(NSI News Source Info) TORONTO, Canada - May 23, 2010: Although many nations (Algeria, Malaysia, Lebanon) are refusing, or retiring, MiG-29s, Syria is eager to get them. That's because Syria is broke, and patron Iran is becoming less generous (because of its own economic problems) with subsidies for military equipment. Thus Russia recently announced that it is selling another 24 (or more) MiG-29s to Syria (which already has about fifty of them).
Syria would like to get its existing MiG-29s upgraded, but may not be able to afford that.
Other nations are backing away from MiG-29s because of reliability and durability problems. Several times in the last year, Russia has had MiG-29s grounded because of crashes, and suspicion that there might be some kind of fundamental design flaw.
There had been several problems with MiG-29s earlier, although all aircraft were eventually returned to flight status. This has not helped sales, and most export customers prefer the larger Su-27 (and its derivatives like the Su-30).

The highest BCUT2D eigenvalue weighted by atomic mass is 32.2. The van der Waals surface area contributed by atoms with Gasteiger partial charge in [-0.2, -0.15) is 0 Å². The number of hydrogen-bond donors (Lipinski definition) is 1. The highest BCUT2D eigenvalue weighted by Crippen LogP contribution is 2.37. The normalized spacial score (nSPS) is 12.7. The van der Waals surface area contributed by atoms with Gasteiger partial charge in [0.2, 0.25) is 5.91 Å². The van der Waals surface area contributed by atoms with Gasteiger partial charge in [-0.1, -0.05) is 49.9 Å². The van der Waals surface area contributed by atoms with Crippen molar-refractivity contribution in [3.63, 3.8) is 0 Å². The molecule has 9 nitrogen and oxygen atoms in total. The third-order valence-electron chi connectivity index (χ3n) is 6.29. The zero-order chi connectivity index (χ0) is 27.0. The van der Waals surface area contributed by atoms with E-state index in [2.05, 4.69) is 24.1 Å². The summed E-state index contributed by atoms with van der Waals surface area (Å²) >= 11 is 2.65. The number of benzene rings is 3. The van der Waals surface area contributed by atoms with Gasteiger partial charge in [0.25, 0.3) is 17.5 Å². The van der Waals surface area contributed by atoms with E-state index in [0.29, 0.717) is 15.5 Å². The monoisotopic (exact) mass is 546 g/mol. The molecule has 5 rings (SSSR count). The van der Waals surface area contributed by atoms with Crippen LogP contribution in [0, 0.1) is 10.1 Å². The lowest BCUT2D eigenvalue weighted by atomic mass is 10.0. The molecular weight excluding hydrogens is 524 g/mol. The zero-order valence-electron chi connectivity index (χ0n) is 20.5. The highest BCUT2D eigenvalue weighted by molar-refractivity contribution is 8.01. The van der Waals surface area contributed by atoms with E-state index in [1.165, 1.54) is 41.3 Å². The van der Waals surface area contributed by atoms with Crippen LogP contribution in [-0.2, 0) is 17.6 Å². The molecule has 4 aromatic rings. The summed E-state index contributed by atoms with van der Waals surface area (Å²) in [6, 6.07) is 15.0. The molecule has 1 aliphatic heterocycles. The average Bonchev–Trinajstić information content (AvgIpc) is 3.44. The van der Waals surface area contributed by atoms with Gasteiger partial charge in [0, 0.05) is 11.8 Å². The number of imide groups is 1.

The MiG-29 entered Russian service in 1983, as the answer to the American F-16. Some 1,600 MiG-29s have been produced so far, with most (about 900) exported. The biggest customer, India, received its first MiG-29s in 1986, with deliveries continuing into the 1990s. The 22 ton aircraft is, indeed, roughly comparable to the F-16, but it depends a lot on which version of either aircraft you are talking about.
Then there are the reliability problems. Compared to Western aircraft, like the F-16, the MiG-29 is available for action about two thirds as often.
Syria has not been able to afford to let its pilots spend much time in the air, which reduces wear and tear on the MiG-29s and makes them last longer. Thus the Syrian MiG-29s can expect to provide target practice for more experienced Israeli pilots, flying advanced models of the F-16.
*This article is being posted from Toronto, Canada By DTN News ~ Defense-Technology News, contact:
Disclaimer statement
Whilst every effort has been made to ensure the accuracy of the information supplied herein, DTN News ~ Defense-Technology News cannot be held responsible for any errors or omissions. Unless otherwise indicated, opinions expressed herein are those of the author of the page and do not necessarily represent the corporate views of DTN News ~ Defense-Technology News.
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DTN News: Lebanon Prime Minister Saad Hariri Slams Israel Defense Drill

Defense News: DTN News: Lebanon Prime Minister Saad Hariri Slams Israel Defense Drill
Source: DTN News / & AFP
(NSI News Source Info) BEIRUT, Lebanon - May 23, 2010: Saad Hariri says Israeli decision to launch week of military exercises 'runs counter to peace efforts... How can you launch peace negotiations with Palestinians while holding military maneuvers?'